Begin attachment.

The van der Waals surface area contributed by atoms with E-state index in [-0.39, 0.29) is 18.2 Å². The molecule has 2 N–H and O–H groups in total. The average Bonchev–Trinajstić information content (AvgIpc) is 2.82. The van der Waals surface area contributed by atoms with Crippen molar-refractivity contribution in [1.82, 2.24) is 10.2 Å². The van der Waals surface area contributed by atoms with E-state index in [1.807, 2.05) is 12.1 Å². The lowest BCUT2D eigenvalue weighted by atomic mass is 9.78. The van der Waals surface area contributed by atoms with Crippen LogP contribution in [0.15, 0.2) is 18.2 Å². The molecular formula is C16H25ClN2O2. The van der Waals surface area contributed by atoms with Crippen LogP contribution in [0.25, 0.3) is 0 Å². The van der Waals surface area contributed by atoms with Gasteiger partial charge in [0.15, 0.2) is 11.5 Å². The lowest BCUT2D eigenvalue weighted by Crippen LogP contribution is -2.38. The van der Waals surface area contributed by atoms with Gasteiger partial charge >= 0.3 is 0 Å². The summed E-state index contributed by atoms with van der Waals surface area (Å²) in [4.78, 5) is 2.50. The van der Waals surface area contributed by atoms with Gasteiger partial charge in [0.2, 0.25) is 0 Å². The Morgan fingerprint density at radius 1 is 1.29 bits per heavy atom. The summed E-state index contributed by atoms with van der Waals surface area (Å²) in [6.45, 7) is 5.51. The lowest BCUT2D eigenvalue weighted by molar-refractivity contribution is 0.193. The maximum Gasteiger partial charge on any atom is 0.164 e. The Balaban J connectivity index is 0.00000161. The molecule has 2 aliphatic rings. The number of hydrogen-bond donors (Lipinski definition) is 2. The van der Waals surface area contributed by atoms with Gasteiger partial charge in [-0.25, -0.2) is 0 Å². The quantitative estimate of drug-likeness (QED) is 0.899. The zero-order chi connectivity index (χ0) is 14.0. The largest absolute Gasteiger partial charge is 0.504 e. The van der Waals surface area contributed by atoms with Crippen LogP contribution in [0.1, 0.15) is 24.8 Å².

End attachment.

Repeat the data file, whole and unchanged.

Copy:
The van der Waals surface area contributed by atoms with E-state index in [-0.39, 0.29) is 18.2 Å². The molecule has 2 N–H and O–H groups in total. The average Bonchev–Trinajstić information content (AvgIpc) is 2.82. The van der Waals surface area contributed by atoms with Crippen molar-refractivity contribution in [1.82, 2.24) is 10.2 Å². The van der Waals surface area contributed by atoms with E-state index in [1.807, 2.05) is 12.1 Å². The lowest BCUT2D eigenvalue weighted by atomic mass is 9.78. The van der Waals surface area contributed by atoms with Crippen LogP contribution in [0.15, 0.2) is 18.2 Å². The molecular formula is C16H25ClN2O2. The van der Waals surface area contributed by atoms with Crippen LogP contribution in [0.25, 0.3) is 0 Å². The van der Waals surface area contributed by atoms with Gasteiger partial charge in [0.15, 0.2) is 11.5 Å². The lowest BCUT2D eigenvalue weighted by Crippen LogP contribution is -2.38. The van der Waals surface area contributed by atoms with Gasteiger partial charge >= 0.3 is 0 Å². The summed E-state index contributed by atoms with van der Waals surface area (Å²) in [4.78, 5) is 2.50. The van der Waals surface area contributed by atoms with Gasteiger partial charge in [0.2, 0.25) is 0 Å². The Morgan fingerprint density at radius 1 is 1.29 bits per heavy atom. The summed E-state index contributed by atoms with van der Waals surface area (Å²) in [6.45, 7) is 5.51. The lowest BCUT2D eigenvalue weighted by molar-refractivity contribution is 0.193. The maximum Gasteiger partial charge on any atom is 0.164 e. The Balaban J connectivity index is 0.00000161. The molecule has 2 aliphatic rings. The number of hydrogen-bond donors (Lipinski definition) is 2. The van der Waals surface area contributed by atoms with Gasteiger partial charge in [-0.25, -0.2) is 0 Å². The quantitative estimate of drug-likeness (QED) is 0.899. The zero-order chi connectivity index (χ0) is 14.0. The largest absolute Gasteiger partial charge is 0.504 e. The van der Waals surface area contributed by atoms with Crippen LogP contribution in [0.1, 0.15) is 24.8 Å².